Wm_entersizemove / wm_exitsizemove
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Thread: Wm_entersizemove / wm_exitsizemove

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  1. #1
    John E is offline Elite Member Power Poster
    Join Date
    Apr 2001
    Location
    Manchester, England
    Posts
    4,258

    Wm_entersizemove / wm_exitsizemove

    I'm trying to fix a bug that I've found in the Windows version of libgdk. Consider this code fragment from a switch statement:-

    Code:
        case WM_ENTERSIZEMOVE:
        case WM_ENTERMENULOOP:
          _gdk_win32_begin_modal_call ();
          break;
    
        case WM_EXITSIZEMOVE:
        case WM_EXITMENULOOP:
          _gdk_win32_end_modal_call ();
          break;
    The way the code is currently written, every call to _gdk_win32_begin_modal_call() is expected to be matched by a subsequent call to _gdk_win32_end_modal_call(). WM_ENTERSIZEMOVE seems to get sent whenever a user right-clicks on a top level window's title bar (e.g. to select "Move" from the popup menu that gets displayed).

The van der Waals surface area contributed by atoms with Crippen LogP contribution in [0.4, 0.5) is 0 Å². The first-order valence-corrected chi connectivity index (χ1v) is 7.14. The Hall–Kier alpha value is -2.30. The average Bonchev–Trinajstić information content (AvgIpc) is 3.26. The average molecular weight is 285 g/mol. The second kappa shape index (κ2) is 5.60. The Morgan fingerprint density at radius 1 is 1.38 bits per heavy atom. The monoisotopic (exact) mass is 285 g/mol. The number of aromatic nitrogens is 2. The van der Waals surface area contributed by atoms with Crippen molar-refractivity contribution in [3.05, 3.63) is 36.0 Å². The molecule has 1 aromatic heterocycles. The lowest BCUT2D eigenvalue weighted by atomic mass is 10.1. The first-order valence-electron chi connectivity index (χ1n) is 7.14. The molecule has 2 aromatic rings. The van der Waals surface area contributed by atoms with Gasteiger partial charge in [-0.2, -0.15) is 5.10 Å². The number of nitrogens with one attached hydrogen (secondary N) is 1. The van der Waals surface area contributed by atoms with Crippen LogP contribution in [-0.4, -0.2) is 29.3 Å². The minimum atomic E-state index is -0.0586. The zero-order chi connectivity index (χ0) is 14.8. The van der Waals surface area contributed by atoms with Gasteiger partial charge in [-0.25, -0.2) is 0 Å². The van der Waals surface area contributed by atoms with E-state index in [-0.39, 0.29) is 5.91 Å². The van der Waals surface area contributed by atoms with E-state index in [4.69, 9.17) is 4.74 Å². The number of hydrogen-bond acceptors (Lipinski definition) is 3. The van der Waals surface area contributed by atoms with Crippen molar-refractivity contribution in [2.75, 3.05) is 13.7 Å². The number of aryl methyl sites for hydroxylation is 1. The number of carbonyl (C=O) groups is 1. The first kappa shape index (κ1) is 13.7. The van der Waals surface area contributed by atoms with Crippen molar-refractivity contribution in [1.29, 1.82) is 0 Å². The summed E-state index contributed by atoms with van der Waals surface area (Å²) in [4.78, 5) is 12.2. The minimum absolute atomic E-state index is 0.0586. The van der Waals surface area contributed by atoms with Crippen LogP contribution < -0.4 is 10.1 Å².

If I do actually move the window, when I release my mouse button (to finish the move) WM_EXITSIZEMOVE gets sent which neatly calls _gdk_win32_end_modal_call()

    BUT.... if I right-click a title bar, then (without moving the window) I simply cancel the move by left-clicking my mouse on the desktop, WM_EXITSIZEMOVE doesn't seem to get get sent. The way the code is written, this causes a crash if I subsequently right-click the title bar again.

    Is there some other message I can trap to detect when the user cancels a move before it even begins?
    "A problem well stated is a problem half solved. - Charles F. Kettering

  2. #2
    John E is offline Elite Member Power Poster
    Join Date
    Apr 2001
    Location
    Manchester, England
    Posts
    4,258

    Re: Wm_entersizemove / wm_exitsizemove

    Seems strange that there's a message to indicate when a resize operation begins and another one to indicate when it ended - but no message to indicate that it was abandoned. Anyway, I managed to get around it by intercepting WM_CAPTURECHANGED
    "A problem well stated is a problem half solved. - Charles F. Kettering

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